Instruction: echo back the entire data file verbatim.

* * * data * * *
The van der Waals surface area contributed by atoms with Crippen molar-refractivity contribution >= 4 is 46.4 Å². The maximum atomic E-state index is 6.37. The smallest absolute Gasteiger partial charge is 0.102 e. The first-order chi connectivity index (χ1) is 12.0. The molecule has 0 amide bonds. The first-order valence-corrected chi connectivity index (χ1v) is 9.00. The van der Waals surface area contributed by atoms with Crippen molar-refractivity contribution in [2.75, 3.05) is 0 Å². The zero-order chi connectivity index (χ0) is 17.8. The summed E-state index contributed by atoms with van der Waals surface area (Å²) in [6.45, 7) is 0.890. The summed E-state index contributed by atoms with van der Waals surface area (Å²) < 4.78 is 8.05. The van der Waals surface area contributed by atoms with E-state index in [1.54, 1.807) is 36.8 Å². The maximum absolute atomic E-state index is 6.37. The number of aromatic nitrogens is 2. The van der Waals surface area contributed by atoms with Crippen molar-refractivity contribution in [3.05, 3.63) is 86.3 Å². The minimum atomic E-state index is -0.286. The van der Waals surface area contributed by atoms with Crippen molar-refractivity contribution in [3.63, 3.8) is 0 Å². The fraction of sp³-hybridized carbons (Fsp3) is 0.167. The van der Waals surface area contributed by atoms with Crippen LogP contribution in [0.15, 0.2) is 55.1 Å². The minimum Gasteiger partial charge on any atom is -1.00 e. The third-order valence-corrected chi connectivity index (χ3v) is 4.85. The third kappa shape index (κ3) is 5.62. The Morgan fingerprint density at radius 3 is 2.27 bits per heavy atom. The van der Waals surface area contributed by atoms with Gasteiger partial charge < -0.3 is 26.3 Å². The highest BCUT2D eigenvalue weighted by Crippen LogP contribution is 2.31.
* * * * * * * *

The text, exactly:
The van der Waals surface area contributed by atoms with Crippen molar-refractivity contribution >= 4 is 46.4 Å². The maximum atomic E-state index is 6.37. The smallest absolute Gasteiger partial charge is 0.102 e. The first-order chi connectivity index (χ1) is 12.0. The molecule has 0 amide bonds. The first-order valence-corrected chi connectivity index (χ1v) is 9.00. The van der Waals surface area contributed by atoms with Crippen molar-refractivity contribution in [2.75, 3.05) is 0 Å². The zero-order chi connectivity index (χ0) is 17.8. The summed E-state index contributed by atoms with van der Waals surface area (Å²) in [6.45, 7) is 0.890. The summed E-state index contributed by atoms with van der Waals surface area (Å²) < 4.78 is 8.05. The van der Waals surface area contributed by atoms with E-state index in [1.54, 1.807) is 36.8 Å². The maximum absolute atomic E-state index is 6.37. The number of aromatic nitrogens is 2. The van der Waals surface area contributed by atoms with Crippen molar-refractivity contribution in [3.05, 3.63) is 86.3 Å². The minimum atomic E-state index is -0.286. The van der Waals surface area contributed by atoms with Crippen molar-refractivity contribution in [3.63, 3.8) is 0 Å². The fraction of sp³-hybridized carbons (Fsp3) is 0.167. The van der Waals surface area contributed by atoms with Crippen LogP contribution in [0.15, 0.2) is 55.1 Å². The minimum Gasteiger partial charge on any atom is -1.00 e. The third-order valence-corrected chi connectivity index (χ3v) is 4.85. The third kappa shape index (κ3) is 5.62. The Morgan fingerprint density at radius 3 is 2.27 bits per heavy atom. The van der Waals surface area contributed by atoms with Gasteiger partial charge < -0.3 is 26.3 Å². The highest BCUT2D eigenvalue weighted by Crippen LogP contribution is 2.31.